Once we had rested sufficiently, we needed to get water. The water right by the campsite was coming up scuzzy, full of debris and gunk. So we went on a little safari to find a better place to draw from. We started by going to the lake’s inlet, but the bank there was just muddy, though the view was very pretty with lots of water lilies in bloom. 

Then we went around the other side. I knew from experience that our best bet was a boulder that jutted out into the water far enough to clear the weeds, but was low enough to the water that we could use it. While my friend tried a bankside spot, I shoved my way past some small trees and bushes to sit down on a rock. 

I used a nearby piece of wood to clear the water of surface debris and bugs, then swept my CNOC through to fill it. When she saw the quality of water I was getting and compared it to what she got, she asked me if I could fill hers as well. Since I was already perched, and rather precariously, I agreed as long as she came over to grab my bag while I filled hers. 

We headed back to camp with 6 liters of water, ready to get hydrated. Before the evening came, we actually went back to that same spot to top our water off – better to get it in the warmth of the day than have to go get some in the chill of the morning. 

I found a nice big thwacky stick for pounding in stakes. Yes, it was overkill. Yes, it was fun (photo by E.K.).

Tent all set up, close to the fire pit because we weren’t making fire.

The biggest mushrooms we found, and so many!

Lily pad flower in Stump Lake.

Another late blooming wildflower.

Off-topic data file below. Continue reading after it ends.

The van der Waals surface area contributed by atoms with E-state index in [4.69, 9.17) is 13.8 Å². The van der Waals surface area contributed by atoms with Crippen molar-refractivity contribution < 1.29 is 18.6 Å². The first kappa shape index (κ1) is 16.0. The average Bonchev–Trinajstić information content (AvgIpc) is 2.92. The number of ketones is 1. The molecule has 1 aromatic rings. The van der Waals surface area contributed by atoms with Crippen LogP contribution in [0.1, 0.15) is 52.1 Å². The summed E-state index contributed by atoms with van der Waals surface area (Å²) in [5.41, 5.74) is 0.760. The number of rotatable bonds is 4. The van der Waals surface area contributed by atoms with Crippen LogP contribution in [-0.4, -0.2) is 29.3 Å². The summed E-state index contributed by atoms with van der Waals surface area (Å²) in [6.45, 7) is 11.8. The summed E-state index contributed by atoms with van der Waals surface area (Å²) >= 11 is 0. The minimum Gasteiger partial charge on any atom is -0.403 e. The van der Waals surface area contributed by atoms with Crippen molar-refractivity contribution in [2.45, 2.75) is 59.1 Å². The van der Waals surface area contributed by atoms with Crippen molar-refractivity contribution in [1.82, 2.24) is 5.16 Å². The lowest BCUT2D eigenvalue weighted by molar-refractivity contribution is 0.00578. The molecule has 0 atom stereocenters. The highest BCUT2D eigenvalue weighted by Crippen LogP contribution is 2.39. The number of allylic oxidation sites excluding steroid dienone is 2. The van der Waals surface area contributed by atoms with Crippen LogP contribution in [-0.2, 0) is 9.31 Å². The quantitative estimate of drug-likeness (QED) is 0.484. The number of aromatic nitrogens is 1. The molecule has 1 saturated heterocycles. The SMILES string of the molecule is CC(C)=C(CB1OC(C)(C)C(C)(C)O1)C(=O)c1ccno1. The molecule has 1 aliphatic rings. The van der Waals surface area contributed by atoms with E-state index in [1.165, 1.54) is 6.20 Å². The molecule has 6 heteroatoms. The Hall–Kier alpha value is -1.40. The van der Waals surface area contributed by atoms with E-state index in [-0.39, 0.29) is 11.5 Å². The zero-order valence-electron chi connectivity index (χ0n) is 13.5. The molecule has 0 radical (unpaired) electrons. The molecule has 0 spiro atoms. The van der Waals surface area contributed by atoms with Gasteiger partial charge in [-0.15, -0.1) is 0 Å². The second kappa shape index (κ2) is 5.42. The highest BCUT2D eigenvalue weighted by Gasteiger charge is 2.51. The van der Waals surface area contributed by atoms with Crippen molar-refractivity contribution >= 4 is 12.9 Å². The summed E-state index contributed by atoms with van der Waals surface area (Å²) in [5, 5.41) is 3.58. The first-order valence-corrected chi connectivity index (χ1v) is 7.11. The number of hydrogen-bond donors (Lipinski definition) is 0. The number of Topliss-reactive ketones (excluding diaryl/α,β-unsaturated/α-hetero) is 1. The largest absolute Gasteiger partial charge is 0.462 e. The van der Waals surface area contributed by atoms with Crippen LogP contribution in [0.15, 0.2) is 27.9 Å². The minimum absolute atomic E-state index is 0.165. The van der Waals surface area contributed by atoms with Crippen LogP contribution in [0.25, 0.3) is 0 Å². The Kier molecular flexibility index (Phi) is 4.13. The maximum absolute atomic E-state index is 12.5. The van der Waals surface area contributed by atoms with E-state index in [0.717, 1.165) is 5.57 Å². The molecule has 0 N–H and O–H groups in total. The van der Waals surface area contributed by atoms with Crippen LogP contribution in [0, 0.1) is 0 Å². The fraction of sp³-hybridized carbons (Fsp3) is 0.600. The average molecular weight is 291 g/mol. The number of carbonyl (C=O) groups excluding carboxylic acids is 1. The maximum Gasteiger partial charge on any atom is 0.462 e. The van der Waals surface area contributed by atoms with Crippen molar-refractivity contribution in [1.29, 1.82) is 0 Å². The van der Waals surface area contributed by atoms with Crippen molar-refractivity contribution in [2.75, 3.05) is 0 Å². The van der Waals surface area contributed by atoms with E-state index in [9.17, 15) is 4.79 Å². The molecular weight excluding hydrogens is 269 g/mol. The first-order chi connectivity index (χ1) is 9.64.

A woodpecker!

Ursack in place.

Cool twisted tree.

Last picture before retreating into the tent.

For this evening’s tent, we both wanted to try and be warmer than last night. My first suggestion was putting our towels down under our sleeping pads; this provides just a smidge more insulation from the ground and prevents my pad from sliding (hers is of a different material and actually slid more on the towel). I also emphasized that night that we shouldn’t be chasing the cold, but retaining what heat we had. We retreated to the tent earlier in the evening, and I made sure to get my warm night socks on as soon as I was in for the night. Sometimes, it feels like my feet heat up better without socks, but not on a backpacking trip. 

I also ate my entire dinner that night, which was a high calorie/protein chicken alfredo by Peak Refuel. It took me some time to finish it, but I knew I’d need that if I wanted to sleep more warmly that night. Plus snacks; as I advised my friend, I often find that I can’t get back to sleep after peeing unless I both eat and drink. I also gave her the advice that I had recently learned about staying warm – if you wake up cold, go pee, because your body is using energy to keep all that urine at body temperature instead of keeping your toes warm. It sucks to get out of the tent in the cold, yes, but you’ll be more efficient at heating yourself when you get back in. 

Plus, I told her if it got cold enough, I would not hesitate to cuddle with her to generate more warmth together. 

We slept much more warmly that night, which was a good thing, because I had decided in my authority as trip leader to get us up much earlier, at 6 am, with the goal of starting to hike by 8 am.